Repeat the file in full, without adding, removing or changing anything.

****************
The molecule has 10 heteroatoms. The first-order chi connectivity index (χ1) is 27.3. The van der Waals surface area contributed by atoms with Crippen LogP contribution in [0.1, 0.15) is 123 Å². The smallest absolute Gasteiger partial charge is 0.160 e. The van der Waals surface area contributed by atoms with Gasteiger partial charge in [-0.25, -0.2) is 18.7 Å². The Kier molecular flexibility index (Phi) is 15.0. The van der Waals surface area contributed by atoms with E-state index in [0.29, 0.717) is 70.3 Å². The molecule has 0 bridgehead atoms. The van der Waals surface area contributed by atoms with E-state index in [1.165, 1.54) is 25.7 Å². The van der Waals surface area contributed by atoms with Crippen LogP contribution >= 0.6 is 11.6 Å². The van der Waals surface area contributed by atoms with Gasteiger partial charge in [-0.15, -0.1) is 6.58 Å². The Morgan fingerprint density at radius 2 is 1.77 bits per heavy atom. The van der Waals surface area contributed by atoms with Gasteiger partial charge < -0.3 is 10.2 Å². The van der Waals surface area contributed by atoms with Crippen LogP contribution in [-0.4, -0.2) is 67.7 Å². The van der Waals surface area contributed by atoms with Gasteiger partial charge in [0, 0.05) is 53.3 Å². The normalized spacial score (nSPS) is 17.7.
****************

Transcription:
The molecule has 10 heteroatoms. The first-order chi connectivity index (χ1) is 27.3. The van der Waals surface area contributed by atoms with Crippen LogP contribution in [0.1, 0.15) is 123 Å². The smallest absolute Gasteiger partial charge is 0.160 e. The van der Waals surface area contributed by atoms with Gasteiger partial charge in [-0.25, -0.2) is 18.7 Å². The Kier molecular flexibility index (Phi) is 15.0. The van der Waals surface area contributed by atoms with E-state index in [0.29, 0.717) is 70.3 Å². The molecule has 0 bridgehead atoms. The van der Waals surface area contributed by atoms with E-state index in [1.165, 1.54) is 25.7 Å². The van der Waals surface area contributed by atoms with Crippen LogP contribution >= 0.6 is 11.6 Å². The van der Waals surface area contributed by atoms with Gasteiger partial charge in [-0.15, -0.1) is 6.58 Å². The Morgan fingerprint density at radius 2 is 1.77 bits per heavy atom. The van der Waals surface area contributed by atoms with Gasteiger partial charge < -0.3 is 10.2 Å². The van der Waals surface area contributed by atoms with Crippen LogP contribution in [-0.4, -0.2) is 67.7 Å². The van der Waals surface area contributed by atoms with Gasteiger partial charge in [0, 0.05) is 53.3 Å². The normalized spacial score (nSPS) is 17.7.